Proper storage and handling of vaccines is critical to their efficacy and safety.

Storage and handling instructions may be product specific. It is important to read and follow the manufacturer’s recommendations for each product regarding: storage temperature, exposure to light during storage, and shaking of the product to assure uniform vaccine suspension.

Proper temperature

Vaccines must be stored at the proper temperature of 35 to 45 degrees Fahrenheit for most vaccines and must not be frozen. It is incumbent upon the veterinarian to mitigate temperature excursions to ensure product quality. Failures in temperature regulation can occur during product shipping, especially if improperly packaged or during extreme cold or hot weather, in the refrigerator where vaccines are stored, during the time between drawing vaccines up at a clinic and administration, and/or during ambulatory truck refrigeration.

Maintaining vaccines at the appropriate temperature from manufacturer/supplier to patient administration is critical to effective immunization delivery programs. Lack of adherence to proper temperature maintenance can result in lack of efficacy, undue vaccine failures, and an increased rate of adverse reactions post-vaccination.

Recommendations to help improve vaccine management practices:

  • Keep a working thermometer in the refrigerator and ; monitor the temperature twice daily. Maintenance of a temperature log is advisable, particularly if multiple people share responsibility for temperature monitoring. Vaccine storage alarms can be well worth the cost due to notification of temperature excursions outside the recommended storage temperature prior to reaching a threshold upon which all stored vaccines must be discarded.
  • It is best practice to maintain a current vaccine inventory log. This log should include vaccine name, manufacturer, lot number, expiration date, date and number of doses received, and arrival condition of vaccine.
  • Organize vaccines according to expiration date, avoiding wastage by ensuring that products with earlier expiration dates are used before products with later dates.
  • Have a designated individual responsible for handling and storage of vaccines.
  • Store vaccines in a refrigerator with a separate freezer compartment.
  • Store vaccines in the middle of the refrigerator, NOT in the door or against the back of the refrigerator.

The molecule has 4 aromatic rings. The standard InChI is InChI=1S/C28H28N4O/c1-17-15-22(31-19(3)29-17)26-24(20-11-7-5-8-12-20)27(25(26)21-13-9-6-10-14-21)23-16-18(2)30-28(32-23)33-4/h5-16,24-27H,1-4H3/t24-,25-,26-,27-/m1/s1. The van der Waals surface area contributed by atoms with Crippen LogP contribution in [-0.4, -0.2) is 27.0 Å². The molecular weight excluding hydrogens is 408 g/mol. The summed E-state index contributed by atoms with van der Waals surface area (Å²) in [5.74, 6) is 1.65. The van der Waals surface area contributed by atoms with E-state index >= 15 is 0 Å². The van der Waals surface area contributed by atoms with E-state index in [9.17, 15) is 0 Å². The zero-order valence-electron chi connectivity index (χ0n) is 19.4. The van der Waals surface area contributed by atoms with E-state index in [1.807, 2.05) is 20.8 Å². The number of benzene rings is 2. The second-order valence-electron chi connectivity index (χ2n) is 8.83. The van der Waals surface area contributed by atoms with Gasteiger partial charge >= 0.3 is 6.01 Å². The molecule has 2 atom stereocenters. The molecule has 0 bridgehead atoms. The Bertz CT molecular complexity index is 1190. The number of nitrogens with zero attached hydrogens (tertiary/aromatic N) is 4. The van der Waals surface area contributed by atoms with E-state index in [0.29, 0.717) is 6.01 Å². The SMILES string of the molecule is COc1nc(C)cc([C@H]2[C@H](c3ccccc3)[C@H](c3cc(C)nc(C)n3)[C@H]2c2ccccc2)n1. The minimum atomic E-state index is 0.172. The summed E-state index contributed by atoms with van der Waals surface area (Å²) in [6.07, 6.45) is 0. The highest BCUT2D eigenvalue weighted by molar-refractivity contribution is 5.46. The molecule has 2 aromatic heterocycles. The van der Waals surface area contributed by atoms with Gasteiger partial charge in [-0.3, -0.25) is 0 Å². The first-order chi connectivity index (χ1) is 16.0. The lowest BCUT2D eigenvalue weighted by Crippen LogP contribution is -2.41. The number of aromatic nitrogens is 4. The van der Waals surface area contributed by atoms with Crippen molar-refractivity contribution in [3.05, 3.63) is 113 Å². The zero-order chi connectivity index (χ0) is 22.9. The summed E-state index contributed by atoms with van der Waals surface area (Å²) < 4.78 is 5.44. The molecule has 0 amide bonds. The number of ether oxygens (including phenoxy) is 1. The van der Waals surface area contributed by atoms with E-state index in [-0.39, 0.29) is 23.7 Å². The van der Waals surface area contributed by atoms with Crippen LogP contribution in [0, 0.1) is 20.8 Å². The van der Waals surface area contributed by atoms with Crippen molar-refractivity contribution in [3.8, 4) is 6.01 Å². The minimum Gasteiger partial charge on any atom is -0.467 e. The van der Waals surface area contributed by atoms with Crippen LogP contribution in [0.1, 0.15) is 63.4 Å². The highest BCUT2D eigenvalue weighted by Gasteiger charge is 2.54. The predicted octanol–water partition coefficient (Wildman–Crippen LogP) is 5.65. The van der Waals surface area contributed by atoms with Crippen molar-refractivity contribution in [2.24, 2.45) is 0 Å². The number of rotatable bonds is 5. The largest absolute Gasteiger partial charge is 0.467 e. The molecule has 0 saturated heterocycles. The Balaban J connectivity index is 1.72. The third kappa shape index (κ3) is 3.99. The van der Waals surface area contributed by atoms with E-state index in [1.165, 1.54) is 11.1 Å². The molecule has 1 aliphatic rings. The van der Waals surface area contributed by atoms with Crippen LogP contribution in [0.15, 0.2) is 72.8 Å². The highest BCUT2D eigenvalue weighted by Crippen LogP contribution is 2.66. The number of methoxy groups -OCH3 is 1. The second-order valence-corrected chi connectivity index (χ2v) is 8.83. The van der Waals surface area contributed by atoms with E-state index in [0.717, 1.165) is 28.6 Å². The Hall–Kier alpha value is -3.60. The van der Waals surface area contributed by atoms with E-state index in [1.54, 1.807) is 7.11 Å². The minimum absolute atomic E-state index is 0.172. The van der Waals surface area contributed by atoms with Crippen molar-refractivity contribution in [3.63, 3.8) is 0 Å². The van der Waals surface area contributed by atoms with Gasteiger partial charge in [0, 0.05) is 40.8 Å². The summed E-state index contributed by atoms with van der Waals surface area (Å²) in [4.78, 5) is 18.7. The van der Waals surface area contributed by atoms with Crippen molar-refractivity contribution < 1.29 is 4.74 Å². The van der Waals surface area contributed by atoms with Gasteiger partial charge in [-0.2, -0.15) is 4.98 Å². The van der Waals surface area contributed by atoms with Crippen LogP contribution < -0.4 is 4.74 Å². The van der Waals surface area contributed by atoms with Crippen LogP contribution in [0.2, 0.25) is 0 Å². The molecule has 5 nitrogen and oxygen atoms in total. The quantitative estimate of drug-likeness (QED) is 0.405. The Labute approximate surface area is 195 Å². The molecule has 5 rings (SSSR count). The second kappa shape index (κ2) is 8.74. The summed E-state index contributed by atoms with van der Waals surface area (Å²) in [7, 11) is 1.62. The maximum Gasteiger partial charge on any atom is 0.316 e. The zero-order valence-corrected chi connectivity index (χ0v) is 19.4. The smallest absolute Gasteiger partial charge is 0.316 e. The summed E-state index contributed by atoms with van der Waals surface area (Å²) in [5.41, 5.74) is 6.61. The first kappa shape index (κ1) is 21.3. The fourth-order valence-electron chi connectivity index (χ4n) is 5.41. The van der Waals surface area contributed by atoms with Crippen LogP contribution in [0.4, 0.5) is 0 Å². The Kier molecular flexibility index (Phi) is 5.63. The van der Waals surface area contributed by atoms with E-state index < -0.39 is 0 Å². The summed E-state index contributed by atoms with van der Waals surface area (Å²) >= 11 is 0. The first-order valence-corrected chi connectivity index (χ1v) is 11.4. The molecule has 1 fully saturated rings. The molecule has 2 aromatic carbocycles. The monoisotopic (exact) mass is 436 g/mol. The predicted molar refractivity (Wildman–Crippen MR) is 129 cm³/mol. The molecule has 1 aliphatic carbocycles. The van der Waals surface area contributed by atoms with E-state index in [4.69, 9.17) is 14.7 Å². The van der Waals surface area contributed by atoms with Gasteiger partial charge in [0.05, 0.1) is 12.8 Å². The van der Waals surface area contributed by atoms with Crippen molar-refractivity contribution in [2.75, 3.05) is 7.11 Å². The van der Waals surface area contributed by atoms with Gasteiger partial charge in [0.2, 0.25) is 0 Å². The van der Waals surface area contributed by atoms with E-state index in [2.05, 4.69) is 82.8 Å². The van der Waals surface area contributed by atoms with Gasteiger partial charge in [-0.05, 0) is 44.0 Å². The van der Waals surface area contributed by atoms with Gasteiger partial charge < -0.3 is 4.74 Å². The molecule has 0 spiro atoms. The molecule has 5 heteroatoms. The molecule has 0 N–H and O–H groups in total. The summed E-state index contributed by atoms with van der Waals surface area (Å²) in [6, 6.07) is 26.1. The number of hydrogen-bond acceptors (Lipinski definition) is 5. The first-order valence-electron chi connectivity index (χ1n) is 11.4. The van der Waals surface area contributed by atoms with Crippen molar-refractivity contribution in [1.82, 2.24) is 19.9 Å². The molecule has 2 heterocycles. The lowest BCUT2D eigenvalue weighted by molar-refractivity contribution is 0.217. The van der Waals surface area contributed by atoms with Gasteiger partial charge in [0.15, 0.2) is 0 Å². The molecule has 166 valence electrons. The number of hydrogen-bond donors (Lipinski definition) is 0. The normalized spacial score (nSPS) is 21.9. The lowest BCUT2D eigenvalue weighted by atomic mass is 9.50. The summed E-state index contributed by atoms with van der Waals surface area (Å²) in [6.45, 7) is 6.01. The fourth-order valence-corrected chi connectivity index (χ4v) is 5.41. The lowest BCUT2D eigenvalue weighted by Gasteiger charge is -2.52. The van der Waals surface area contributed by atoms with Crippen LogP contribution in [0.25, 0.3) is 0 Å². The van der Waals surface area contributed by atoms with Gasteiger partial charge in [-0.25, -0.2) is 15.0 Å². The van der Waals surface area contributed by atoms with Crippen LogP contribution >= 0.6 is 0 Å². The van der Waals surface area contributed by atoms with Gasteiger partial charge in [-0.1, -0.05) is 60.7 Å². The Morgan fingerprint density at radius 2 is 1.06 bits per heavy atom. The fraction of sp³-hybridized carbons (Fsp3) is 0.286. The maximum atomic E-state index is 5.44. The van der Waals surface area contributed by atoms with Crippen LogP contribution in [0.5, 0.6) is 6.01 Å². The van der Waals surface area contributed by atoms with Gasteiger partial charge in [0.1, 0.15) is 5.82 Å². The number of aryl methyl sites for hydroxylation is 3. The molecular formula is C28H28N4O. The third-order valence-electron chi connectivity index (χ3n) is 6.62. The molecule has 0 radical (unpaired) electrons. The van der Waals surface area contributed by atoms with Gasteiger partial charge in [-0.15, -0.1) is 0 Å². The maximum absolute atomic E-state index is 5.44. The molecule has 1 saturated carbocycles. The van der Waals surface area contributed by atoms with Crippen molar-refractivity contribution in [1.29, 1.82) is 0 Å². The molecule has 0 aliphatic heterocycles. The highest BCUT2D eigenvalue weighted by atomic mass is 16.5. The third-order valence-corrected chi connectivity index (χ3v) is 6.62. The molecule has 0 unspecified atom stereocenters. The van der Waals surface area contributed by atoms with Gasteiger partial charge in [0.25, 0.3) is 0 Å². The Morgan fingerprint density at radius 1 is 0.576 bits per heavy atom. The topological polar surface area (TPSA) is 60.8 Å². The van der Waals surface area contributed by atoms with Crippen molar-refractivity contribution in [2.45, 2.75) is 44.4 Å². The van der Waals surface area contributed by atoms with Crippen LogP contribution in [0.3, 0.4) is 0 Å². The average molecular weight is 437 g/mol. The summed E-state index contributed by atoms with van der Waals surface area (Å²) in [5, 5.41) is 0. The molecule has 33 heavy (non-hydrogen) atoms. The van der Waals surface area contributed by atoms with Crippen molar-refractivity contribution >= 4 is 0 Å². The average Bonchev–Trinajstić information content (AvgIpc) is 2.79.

• In the event of a power failure, keep the refrigerator door closed until power is restored or a suitable location for the vaccine has been identified. Refrigeration can be maintained in a kitchen-sized refrigerator (20 to 24 ft3) for 6 to 9 hours if the doors remain closed. Once power is restored, promptly check refrigerator temperature to determine if vaccines have been exposed to temperatures outside of the recommended range. If power outage is expected to be longer than 6 to 9 hours, remove vaccines to a container that is maintained with ice. Monitor temperature in this container.
  • Ambulatory vehicles should have a thermometer in the refrigeration unit or portable cooler in which vaccines are carried. Temperature should be checked each time the container is opened. Note: A freezer pack placed in a cooler is not sufficient to maintain vaccines in the proper temperature range throughout the course of a work day. Additionally, care should be taken to not place vaccines directly on ice packs. Paper or bubble wrap is ideal to be placed between ice packs and vaccines.
  • Aseptic technique: Per manufacturers’ instructions, aseptic technique is to be followed when handling and administering vaccines. Vaccine administration sites (skin / haircoat, mucosa) are to be clean. Each animal should be vaccinated with separate new needles and syringes for each vaccine product to avoid cross contamination of products and possible adverse reactions and to reduce the possibility of spreading blood-borne pathogens.
  • Route of administration: Care must be taken to ensure that vaccines are administered via the intended route. Intranasal vaccines should NEVER be given via the intramuscular route.

When to consult the manifacturer

Consult the vaccine manufacturer if vaccine:

  • Is exposed to temperatures outside of the recommended range
  • Undergoes color change during storage
  • Is exposed to ultraviolet radiation